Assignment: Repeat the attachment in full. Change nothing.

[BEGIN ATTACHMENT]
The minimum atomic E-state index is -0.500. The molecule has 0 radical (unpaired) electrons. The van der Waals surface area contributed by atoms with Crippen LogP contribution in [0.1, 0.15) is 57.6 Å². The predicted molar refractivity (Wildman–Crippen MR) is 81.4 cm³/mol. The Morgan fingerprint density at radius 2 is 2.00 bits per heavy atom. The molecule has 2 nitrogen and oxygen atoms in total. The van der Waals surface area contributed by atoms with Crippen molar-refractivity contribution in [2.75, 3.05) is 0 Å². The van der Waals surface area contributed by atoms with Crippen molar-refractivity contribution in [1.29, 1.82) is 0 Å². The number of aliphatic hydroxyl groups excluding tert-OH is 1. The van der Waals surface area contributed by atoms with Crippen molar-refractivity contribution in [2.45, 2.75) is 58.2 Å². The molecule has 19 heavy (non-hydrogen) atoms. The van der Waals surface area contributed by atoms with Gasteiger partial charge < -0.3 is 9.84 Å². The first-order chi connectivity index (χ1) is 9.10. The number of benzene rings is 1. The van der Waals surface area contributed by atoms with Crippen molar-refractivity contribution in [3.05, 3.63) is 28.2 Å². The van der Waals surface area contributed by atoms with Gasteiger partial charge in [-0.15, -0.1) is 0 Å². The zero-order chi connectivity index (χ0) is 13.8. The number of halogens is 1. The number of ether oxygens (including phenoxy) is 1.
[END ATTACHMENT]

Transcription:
The minimum atomic E-state index is -0.500. The molecule has 0 radical (unpaired) electrons. The van der Waals surface area contributed by atoms with Crippen LogP contribution in [0.1, 0.15) is 57.6 Å². The predicted molar refractivity (Wildman–Crippen MR) is 81.4 cm³/mol. The Morgan fingerprint density at radius 2 is 2.00 bits per heavy atom. The molecule has 2 nitrogen and oxygen atoms in total. The van der Waals surface area contributed by atoms with Crippen molar-refractivity contribution in [2.75, 3.05) is 0 Å². The van der Waals surface area contributed by atoms with Crippen molar-refractivity contribution in [1.29, 1.82) is 0 Å². The number of aliphatic hydroxyl groups excluding tert-OH is 1. The van der Waals surface area contributed by atoms with Crippen molar-refractivity contribution in [2.45, 2.75) is 58.2 Å². The molecule has 19 heavy (non-hydrogen) atoms. The van der Waals surface area contributed by atoms with Gasteiger partial charge < -0.3 is 9.84 Å². The first-order chi connectivity index (χ1) is 9.10. The number of benzene rings is 1. The van der Waals surface area contributed by atoms with Crippen molar-refractivity contribution in [3.05, 3.63) is 28.2 Å². The van der Waals surface area contributed by atoms with Gasteiger partial charge in [-0.15, -0.1) is 0 Å². The zero-order chi connectivity index (χ0) is 13.8. The number of halogens is 1. The number of ether oxygens (including phenoxy) is 1.